What is the London Interbank Offered Rate (LIBOR)?

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What is the London Interbank Offered Rate (LIBOR)? Blog Image


The Reserve Bank of India (RBI) recently told banks and other regulated entities to ensure a complete transition away from the London Interbank Offered Rate (LIBOR).

About London Interbank Offered Rate (LIBOR):

  • It is a benchmark interest rate at which major global banks lend to one another in the international interbank market for short-term loans.
  • It acts as a benchmark for short-term interest rates.
  • It is an indicator of the health of the financial system and provides an idea of the trajectory of impending policy rates of central banks.
  • LIBOR is also the basis for consumer loans in countries around the world, so it impacts consumers just as much as it does financial institutions.
  • How is LIBOR calculated?
    • The rate is calculated and will continue to be published each day by the Intercontinental Exchange (ICE).
    • It is computed for five currencies with seven different maturities ranging from overnight to a year.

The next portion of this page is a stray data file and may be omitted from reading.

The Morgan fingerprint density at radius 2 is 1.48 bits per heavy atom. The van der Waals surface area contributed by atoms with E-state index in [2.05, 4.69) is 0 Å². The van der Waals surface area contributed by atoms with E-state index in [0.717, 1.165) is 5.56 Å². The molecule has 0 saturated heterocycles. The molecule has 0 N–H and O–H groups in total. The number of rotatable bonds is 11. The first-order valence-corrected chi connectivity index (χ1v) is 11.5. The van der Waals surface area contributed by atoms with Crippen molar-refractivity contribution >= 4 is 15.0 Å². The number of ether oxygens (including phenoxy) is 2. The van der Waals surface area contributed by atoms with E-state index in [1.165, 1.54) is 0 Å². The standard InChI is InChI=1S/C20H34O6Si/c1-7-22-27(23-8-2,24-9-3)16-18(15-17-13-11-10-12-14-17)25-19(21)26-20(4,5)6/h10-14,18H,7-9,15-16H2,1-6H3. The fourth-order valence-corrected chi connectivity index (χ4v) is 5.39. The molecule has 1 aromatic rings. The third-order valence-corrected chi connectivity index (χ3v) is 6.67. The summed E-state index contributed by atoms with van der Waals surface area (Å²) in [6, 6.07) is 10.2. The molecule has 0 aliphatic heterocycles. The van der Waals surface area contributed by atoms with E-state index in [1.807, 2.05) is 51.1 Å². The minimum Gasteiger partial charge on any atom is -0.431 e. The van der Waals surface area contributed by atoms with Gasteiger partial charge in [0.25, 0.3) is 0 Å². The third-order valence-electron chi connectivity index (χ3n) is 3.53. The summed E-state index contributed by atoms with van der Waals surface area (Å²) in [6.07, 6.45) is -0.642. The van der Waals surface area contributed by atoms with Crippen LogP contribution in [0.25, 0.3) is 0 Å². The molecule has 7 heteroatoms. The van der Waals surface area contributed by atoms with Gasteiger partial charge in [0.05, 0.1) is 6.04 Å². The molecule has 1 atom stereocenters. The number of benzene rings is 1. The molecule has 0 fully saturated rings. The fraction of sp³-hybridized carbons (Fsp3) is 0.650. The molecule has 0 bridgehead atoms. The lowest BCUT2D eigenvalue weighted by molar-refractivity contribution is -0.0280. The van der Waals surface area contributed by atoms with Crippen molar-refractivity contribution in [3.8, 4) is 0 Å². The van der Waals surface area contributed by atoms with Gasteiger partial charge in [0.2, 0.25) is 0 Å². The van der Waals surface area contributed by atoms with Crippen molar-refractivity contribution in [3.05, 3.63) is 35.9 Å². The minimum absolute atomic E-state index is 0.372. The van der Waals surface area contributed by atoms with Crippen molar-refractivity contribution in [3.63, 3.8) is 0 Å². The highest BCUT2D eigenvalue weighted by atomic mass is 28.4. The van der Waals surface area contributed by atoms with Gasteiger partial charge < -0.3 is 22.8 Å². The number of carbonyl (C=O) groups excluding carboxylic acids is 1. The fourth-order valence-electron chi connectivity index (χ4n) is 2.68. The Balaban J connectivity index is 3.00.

• The five currencies for which LIBOR is computed are the Swiss franc, euro, pound sterling, Japanese yen and US dollar. 
    • Each day, ICE asks major global banks how much they would charge other banks for short-term loans. 
    • ICE benchmark administration consists of 11 to 18 banks that contribute for each currency. Only those banks that have a significant role in the London market are considered eligible for membership on the ICE LIBOR panel, and the selection process is held annually.
    • The rates received from the banks are arranged in descending order, and the top and bottom quartiles are excluded to remove outliers.
    • The arithmetic mean of the remaining data is then computed to get the LIBOR rate. 
    • The process is repeated for each of the 5 currencies and 7 maturities, thereby producing 35 reference rates. 
    • The most commonly quoted rate is the three-month U.S. dollar rate, usually referred to as the current LIBOR rate.


Q1) What does Intercontinental Exchange do?

It operates futures and OTC marketplaces for trading and clearing energy and agricultural commodities, credit default swaps, data services, equity indexes, and currency contracts. ICE also offers risk management services including trade execution, pre-and post-trade processing, market data and clearing services.

Source: RBI asks banks to ensure complete move away from LIBOR by July